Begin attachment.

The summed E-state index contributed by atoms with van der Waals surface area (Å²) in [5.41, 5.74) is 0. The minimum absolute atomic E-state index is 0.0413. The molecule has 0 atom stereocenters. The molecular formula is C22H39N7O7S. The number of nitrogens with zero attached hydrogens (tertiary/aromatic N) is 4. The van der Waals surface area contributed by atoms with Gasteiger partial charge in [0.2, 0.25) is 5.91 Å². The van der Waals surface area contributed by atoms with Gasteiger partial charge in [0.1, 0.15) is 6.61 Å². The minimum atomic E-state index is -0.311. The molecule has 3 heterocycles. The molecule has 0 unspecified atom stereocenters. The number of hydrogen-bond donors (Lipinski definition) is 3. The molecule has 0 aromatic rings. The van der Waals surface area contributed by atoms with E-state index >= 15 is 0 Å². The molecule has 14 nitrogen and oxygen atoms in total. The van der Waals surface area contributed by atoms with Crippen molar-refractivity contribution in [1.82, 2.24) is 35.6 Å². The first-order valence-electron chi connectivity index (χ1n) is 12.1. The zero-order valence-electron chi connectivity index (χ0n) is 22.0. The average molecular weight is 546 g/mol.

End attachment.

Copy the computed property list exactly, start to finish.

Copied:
The summed E-state index contributed by atoms with van der Waals surface area (Å²) in [5.41, 5.74) is 0. The minimum absolute atomic E-state index is 0.0413. The molecule has 0 atom stereocenters. The molecular formula is C22H39N7O7S. The number of nitrogens with zero attached hydrogens (tertiary/aromatic N) is 4. The van der Waals surface area contributed by atoms with Gasteiger partial charge in [0.2, 0.25) is 5.91 Å². The van der Waals surface area contributed by atoms with Gasteiger partial charge in [0.1, 0.15) is 6.61 Å². The minimum atomic E-state index is -0.311. The molecule has 3 heterocycles. The molecule has 0 unspecified atom stereocenters. The number of hydrogen-bond donors (Lipinski definition) is 3. The molecule has 0 aromatic rings. The van der Waals surface area contributed by atoms with E-state index >= 15 is 0 Å². The molecule has 14 nitrogen and oxygen atoms in total. The van der Waals surface area contributed by atoms with Crippen molar-refractivity contribution in [1.82, 2.24) is 35.6 Å². The first-order valence-electron chi connectivity index (χ1n) is 12.1. The zero-order valence-electron chi connectivity index (χ0n) is 22.0. The average molecular weight is 546 g/mol.